In a column for the New York Times, religion writer Jonathan Merritt made the Christian case to evangelicals who aligned themselves with the Republican Party during the Ronald Reagan era to accept that therapeutic marijuana could ease the suffering of hundreds of thousands of pain sufferers — and that Jesus would approve.
According to Merritt, who admits he grew up the son of an evangelical pastor, that he was raised to believe that “marijuana was just one more sinful tool that the devil used to shred America’s moral fabric.”
But then he got sick.
“On a gray morning in December four years ago, I awoke in my cramped Brooklyn apartment and could not feel my hands. Over the following weeks, the numbness morphed into burning, tingling, stabbing pain that spread all over my body. The pain was soon accompanied by panic attacks, crippling depression and something bordering on suicidal thoughts,” he wrote before adding that nothing helped and he only ended up with “a cabinet full of nerve pills, painkillers and anti-inflammatory drugs that clouded my mind and were accompanied by side effects that were often worse than the symptoms themselves.”
According to Merritt, he then sought out a medical marijuana prescription that turned his life around.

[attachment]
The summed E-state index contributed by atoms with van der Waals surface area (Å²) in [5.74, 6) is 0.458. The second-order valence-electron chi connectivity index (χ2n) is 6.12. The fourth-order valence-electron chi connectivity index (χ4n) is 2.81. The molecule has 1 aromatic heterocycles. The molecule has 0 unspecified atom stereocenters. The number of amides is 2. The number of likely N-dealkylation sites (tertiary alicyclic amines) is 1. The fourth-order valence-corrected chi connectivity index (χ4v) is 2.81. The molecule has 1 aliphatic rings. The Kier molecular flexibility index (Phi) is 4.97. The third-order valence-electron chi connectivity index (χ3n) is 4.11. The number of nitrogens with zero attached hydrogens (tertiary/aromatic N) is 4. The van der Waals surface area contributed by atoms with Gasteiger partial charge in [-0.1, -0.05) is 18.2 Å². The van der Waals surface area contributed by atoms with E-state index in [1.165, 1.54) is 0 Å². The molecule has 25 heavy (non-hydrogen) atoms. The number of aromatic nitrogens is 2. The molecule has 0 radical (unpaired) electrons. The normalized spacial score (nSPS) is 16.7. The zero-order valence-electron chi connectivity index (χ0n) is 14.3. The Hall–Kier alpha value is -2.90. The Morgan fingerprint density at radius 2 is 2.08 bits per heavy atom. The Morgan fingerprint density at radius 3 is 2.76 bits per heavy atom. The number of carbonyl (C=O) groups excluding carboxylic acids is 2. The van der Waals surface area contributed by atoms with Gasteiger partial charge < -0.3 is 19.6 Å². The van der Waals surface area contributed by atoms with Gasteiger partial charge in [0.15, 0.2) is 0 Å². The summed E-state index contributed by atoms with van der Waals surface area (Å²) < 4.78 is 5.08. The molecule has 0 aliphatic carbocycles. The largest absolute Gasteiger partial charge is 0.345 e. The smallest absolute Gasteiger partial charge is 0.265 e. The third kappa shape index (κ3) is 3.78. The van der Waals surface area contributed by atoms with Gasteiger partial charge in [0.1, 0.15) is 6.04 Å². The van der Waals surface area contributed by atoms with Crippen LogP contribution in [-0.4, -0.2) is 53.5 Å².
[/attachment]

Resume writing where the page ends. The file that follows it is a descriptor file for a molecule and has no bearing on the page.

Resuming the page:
“That evening, I sampled a small dose and experienced what some might call a miracle. The excruciating pain receded and the cloud encircling my head lifted for the first time in months. I laid in bed and wept for more than an hour,” he recalled before stating his continuous use — along with other lifestyle changes — changed his life.
He then made the case that Christians who enlisted in Reagan’s “war on drugs” were misled and turned their backs on Jesus’ admonition to comfort the afflicted.
“As a doctor friend of mine in New York recently commented, if medical marijuana was a synthetic pill produced by Pfizer and not a historically villainized substance, it would be fast-tracked by the Food and Drug Administration and celebrated as a ‘miracle drug’ by every respectable health practitioner in America,” he wrote. “America is sick, and the Christian call to compassion obligates the faithful to act. Chronic pain and illness now affect tens of millions of Americans, and in many cases the cause eludes the brightest medical minds. ”
“Christian ethics has long taught that the faithful must take an active role in caring for the ailing among us,” he lectured. “The New Testament repeatedly commands the people of God to engage in ‘healing the sick,’ an act that plays a central role in Jesus’s ministry in all four Gospels. In fact, one of Jesus’s most famous parables, in Matthew 25, lists humans’ willingness or failure to care for sick people as one of the chief criteria upon which they will be judged by God in the afterlife.”
“Right now, most Christian leaders are unwilling to step up and speak about such a stigmatized topic,” he continued. “American Christians are as divided as ever over all manner of cultural issues, and it remains to be seen whether the mass of the faithful will have the energy and interest to address this issue on the level it deserves.”
He then added, “Historically, conservative Christians have been Johnny-come-latelys to leading-edge cultural conversations. That needs to change, and not just when it comes to cannabis.”
You can read more here.